A Christian mind sees truth as objective. It seeks to understand reality s it is in itself, not as it seems to the subject.
The Christian mind has sought and found a way to understand life in the light of revelation; the modern mind rejects that light and turns instead to private experience for illumination. The Christian mind accepts God’s pronouncements concerning the meaning of life as the only true measure in that regard; the modern mind rejects such revelation as the figment of a religious imagination.
Today, reality is so privatized and relativized that truth is often understood only in terms of what it means to each person. A pragmatic culture will see truth as whatever works for any given person. Such a culture will interpret the statement hat Christianity is true to mean simply that Christianity is one way of life that has worked for someone, hut that would not be to say that any other way of life that has worked for someone, but that would not be to say that any other way of life might not work just as well for someone else.
It is precisely because Christian faith presents itself as objectively true that it has always exalted teaching. If there is a religion in the world that “exalts the teaching office,” James Orr said, “it is safe to say that it is the religion of Jesus Christ.” He went on to note that the doctrinal element, the substance of what could be taught, was conspicuous by its absence in paganism, whereas, by contuse, one of the distinguishing characteristics of the New Testament is the fact that it is “full of doctrine.” The New Testament “comes to men with definite, positive teaching; it claims to be the truth; it bases religion on knowledge….A religion based on mere feeling is the vaguest, most unreliable, most unstable of all things. Al strong, stable religious life can be built on no other ground than that of intelligent conviction.” Intelligent conviction requires for its underpinning and, its explanation, a truth that is objectively true. Unless truth is objective, it cannot be declared to others, cannot be taught to others, cannot be required of others. Wherever biblical religion has been recovered, the recovery of the teaching office is never far behind. Nor is the kind of biblical preaching the life and force of which the truth of Scripture. And wherever this preaching takes root, there the desire to know and practice God’s truth begins to blossom. And this is the soil, the only soil, in which theology can grow.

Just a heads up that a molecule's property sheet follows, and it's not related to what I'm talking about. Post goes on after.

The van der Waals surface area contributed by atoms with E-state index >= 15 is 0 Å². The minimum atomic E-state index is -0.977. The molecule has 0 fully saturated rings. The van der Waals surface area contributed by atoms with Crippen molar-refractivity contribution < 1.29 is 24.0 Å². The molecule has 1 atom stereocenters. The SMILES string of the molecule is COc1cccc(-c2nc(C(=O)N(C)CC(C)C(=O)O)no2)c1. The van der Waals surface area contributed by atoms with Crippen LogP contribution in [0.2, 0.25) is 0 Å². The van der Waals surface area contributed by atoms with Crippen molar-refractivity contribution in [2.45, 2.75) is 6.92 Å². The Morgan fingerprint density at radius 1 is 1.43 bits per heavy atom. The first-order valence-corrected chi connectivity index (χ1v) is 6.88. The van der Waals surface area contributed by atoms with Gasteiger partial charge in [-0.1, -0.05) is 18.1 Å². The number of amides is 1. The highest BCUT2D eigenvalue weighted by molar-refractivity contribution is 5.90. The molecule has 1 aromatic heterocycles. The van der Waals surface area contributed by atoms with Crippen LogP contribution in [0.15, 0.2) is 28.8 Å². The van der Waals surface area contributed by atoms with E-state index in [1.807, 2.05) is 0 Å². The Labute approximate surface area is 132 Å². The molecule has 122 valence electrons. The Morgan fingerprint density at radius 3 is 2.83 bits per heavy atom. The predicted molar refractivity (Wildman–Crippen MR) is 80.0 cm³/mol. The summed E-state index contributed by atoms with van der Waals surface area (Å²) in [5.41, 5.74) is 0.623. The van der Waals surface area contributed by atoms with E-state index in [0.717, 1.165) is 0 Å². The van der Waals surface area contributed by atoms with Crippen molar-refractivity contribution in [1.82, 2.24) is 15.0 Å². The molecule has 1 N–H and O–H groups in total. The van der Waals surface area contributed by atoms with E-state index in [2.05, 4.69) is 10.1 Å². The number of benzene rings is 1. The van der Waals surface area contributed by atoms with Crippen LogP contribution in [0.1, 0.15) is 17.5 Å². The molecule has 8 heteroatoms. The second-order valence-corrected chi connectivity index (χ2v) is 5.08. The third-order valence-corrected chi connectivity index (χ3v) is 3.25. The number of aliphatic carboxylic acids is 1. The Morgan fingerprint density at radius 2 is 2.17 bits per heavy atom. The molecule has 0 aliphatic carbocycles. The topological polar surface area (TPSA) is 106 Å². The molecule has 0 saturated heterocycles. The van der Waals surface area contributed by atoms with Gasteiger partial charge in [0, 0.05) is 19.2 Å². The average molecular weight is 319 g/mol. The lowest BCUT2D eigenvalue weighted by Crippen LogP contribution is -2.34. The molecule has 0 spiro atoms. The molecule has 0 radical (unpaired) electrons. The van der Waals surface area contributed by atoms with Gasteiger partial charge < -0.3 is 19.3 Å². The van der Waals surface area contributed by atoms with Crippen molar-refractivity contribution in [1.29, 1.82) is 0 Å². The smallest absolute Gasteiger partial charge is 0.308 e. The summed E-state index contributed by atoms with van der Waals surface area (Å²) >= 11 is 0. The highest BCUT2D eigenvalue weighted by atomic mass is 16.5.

Excerpts from No Place For Truth Or Whatever Happened to Evangelical Theology? David F. Wells’ No Place for Truth or Whatever Happened to Evangelical Theology is a compelling, poetic and brilliant analysis of today’s ever-widening evangelical landscape. It would be difficult to find a book better suited or more convincingly argued than this, the first in Wells’ four volume series. In it, Wells, Gordon-Conwell’s eminent sociological-theologian, tracks the rise and progress of modernity within Western culture detailing its destabilizing and secularizing effects upon the often hapless souls of men. Wells’ thesis is simple: ours is a day that prizes pragmatisms and profitability. Where character and virtue were once touted and cultivated, now we are left with personality and image. Self-searching and self-fulfillment have triumphed, while self-sacrifice has been eschewed. “Spiritual, but not religious” is the mantra, or perhaps better, the bumper-sticker of our age. And sadly the church is hardly immune. On the contrary, as Wells records, “It may be the case that Christian faith, which has made easy alliances with modern culture in the past few decades, is also living in a fool’s paradise, comforting itself about all the things that God is doing in society (which is the most commonly heard religious version of this idea of progress) while it is losing its character, if not is soul” (68).